❒ Arrange to maintain supplemental health coverage
while you are away. (Even though the Peace Corps is
responsible for your health care during Peace Corps
service overseas, it is advisable for people who have
pre-existing conditions to arrange for the continuation
of their supplemental health coverage. If there is a
lapse in coverage, it is often difficult and expensive to
be reinstated.)

❒ Arrange to continue Medicare coverage if applicable.

Personal Papers

❒ Bring a copy of your certificate of marriage or divorce.


❒ Register to vote in the state of your home of record.
(Many state universities consider voting and payment
of state taxes as evidence of residence in that state.)

❒ Obtain a voter registration card and take it with
you overseas.

❒ Arrange to have an absentee ballot forwarded to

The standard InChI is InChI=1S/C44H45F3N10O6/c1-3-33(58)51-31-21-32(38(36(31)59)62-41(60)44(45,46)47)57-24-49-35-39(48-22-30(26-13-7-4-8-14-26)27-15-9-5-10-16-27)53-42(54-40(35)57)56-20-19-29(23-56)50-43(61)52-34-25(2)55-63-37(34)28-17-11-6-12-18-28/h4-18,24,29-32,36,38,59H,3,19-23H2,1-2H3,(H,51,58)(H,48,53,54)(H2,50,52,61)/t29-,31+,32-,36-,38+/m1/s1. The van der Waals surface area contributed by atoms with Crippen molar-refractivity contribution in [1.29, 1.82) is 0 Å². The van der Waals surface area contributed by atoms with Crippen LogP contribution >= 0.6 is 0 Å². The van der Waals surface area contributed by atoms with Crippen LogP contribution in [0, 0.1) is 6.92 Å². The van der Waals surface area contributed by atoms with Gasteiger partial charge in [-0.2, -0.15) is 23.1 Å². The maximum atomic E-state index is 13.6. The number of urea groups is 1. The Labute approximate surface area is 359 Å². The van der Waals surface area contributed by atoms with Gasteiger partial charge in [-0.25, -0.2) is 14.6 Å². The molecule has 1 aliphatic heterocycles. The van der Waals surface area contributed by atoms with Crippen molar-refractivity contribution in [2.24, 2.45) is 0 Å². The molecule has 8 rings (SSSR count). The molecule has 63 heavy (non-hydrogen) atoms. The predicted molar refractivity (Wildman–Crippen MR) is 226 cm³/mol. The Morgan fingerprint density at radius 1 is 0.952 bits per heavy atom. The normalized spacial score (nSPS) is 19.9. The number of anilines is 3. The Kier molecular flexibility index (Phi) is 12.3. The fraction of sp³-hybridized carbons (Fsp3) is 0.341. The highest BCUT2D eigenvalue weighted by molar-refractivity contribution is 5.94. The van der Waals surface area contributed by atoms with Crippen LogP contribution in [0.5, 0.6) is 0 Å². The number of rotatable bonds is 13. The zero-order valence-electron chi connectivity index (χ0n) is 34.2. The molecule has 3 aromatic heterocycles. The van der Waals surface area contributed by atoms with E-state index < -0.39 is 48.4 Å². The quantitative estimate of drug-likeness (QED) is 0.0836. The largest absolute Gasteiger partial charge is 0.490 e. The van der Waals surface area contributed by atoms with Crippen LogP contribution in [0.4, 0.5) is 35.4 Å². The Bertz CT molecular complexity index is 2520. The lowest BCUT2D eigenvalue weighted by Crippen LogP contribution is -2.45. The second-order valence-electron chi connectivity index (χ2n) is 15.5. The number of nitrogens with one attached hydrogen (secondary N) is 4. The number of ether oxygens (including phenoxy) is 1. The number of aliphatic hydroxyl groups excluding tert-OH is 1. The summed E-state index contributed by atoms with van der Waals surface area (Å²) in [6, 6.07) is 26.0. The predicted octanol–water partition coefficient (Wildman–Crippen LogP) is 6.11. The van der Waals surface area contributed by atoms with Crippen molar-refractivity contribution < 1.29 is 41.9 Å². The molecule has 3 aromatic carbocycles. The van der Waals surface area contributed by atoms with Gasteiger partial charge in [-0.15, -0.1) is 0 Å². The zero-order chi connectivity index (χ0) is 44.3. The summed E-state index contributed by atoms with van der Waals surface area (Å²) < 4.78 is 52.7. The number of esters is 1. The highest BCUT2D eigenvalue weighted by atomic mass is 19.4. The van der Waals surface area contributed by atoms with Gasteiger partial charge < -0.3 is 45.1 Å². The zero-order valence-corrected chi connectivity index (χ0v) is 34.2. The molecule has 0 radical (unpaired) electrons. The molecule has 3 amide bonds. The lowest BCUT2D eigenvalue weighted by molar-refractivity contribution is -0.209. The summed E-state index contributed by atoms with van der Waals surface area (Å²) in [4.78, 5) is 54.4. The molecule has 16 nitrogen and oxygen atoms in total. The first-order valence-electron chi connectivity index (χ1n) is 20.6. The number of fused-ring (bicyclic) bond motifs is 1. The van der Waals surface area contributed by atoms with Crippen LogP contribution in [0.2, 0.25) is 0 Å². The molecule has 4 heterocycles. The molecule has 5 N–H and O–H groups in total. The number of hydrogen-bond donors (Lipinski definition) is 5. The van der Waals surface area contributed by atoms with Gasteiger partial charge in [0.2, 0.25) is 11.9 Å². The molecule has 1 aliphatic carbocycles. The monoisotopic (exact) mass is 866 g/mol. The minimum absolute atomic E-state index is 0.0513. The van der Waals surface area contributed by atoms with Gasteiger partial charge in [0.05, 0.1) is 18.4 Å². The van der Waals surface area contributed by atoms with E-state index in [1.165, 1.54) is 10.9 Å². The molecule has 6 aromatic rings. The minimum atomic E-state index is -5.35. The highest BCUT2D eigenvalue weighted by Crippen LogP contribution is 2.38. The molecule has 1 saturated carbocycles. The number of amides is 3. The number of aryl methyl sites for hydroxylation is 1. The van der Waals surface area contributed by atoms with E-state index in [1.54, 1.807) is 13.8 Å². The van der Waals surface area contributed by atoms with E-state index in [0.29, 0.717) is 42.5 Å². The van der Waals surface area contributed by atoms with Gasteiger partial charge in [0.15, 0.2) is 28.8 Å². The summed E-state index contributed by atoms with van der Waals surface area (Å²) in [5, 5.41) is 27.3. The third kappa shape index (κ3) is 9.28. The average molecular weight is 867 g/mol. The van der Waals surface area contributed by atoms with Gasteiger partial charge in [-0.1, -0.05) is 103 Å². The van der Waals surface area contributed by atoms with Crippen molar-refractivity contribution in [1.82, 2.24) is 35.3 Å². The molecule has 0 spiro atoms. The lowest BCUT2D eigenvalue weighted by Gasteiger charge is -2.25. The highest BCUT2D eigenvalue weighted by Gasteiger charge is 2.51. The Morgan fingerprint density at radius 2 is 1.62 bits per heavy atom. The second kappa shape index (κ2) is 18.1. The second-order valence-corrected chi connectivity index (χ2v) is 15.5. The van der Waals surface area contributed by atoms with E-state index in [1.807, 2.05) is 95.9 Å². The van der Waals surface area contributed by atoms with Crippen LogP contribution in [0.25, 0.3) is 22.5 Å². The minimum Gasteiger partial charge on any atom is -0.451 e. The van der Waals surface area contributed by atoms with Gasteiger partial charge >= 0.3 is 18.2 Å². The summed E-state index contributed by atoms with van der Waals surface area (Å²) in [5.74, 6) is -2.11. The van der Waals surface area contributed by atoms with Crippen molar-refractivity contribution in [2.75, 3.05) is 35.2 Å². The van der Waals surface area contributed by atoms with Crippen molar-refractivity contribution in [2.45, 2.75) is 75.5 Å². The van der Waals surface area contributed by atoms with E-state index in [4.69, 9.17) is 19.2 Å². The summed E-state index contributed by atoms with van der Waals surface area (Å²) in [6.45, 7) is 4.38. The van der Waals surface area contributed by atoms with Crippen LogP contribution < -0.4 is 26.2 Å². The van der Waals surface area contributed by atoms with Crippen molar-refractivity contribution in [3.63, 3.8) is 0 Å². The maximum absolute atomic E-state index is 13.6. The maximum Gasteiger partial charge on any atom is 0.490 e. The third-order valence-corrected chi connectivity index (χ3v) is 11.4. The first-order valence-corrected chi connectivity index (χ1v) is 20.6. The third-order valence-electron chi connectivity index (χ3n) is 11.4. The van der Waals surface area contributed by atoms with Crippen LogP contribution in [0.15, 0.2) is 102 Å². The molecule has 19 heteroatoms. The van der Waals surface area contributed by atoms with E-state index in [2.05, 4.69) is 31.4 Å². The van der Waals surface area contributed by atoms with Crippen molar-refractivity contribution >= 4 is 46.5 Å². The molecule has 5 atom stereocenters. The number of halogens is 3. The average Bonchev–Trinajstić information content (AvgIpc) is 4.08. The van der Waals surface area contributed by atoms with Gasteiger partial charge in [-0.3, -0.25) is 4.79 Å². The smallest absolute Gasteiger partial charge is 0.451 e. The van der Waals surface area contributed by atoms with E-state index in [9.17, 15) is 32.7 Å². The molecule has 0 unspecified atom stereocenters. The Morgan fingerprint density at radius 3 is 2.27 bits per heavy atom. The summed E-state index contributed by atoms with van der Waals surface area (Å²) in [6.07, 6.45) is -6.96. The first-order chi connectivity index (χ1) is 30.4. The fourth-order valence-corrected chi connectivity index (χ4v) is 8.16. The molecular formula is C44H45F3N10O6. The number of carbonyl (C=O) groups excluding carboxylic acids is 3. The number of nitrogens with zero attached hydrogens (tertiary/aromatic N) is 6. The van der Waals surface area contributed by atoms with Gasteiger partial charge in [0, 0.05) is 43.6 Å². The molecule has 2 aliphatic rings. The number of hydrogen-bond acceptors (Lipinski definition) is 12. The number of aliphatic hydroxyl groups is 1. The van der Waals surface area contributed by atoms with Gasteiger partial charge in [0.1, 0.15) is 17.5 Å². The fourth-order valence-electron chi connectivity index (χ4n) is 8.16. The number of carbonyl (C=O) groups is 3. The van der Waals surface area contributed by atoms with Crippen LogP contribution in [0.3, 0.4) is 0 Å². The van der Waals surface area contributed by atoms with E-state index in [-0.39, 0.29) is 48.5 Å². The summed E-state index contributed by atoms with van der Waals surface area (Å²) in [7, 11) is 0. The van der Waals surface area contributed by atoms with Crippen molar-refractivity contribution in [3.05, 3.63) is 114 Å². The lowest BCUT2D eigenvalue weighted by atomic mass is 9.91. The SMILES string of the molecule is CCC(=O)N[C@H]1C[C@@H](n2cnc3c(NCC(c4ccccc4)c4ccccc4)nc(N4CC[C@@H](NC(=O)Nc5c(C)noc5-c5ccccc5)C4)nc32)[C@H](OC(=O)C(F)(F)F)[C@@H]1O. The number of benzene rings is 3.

you overseas.

Personal Effects
❒ Purchase personal property insurance to extend from
the time you leave your home for service overseas until
the time you complete your service and return to the
United States.

Financial Management

❒ Keep a bank account in your name in the U.S.

❒ Obtain student loan deferment forms from the lender or
loan service.

❒ Execute a Power of Attorney for the management of
your property and business.

❒ Arrange for deductions from your readjustment
allowance to pay alimony, child support, and other
debts through the Office of Volunteer Financial
Operations at 800.424.8580, extension 1770.

❒ Place all important papers—mortgages, deeds, stocks,
and bonds—in a safe deposit box or with an attorney or
other caretaker.

This list of numbers will help connect you with the appropriate
office at Peace Corps headquarters to answer various questions.
You can use the toll-free number and extension or dial directly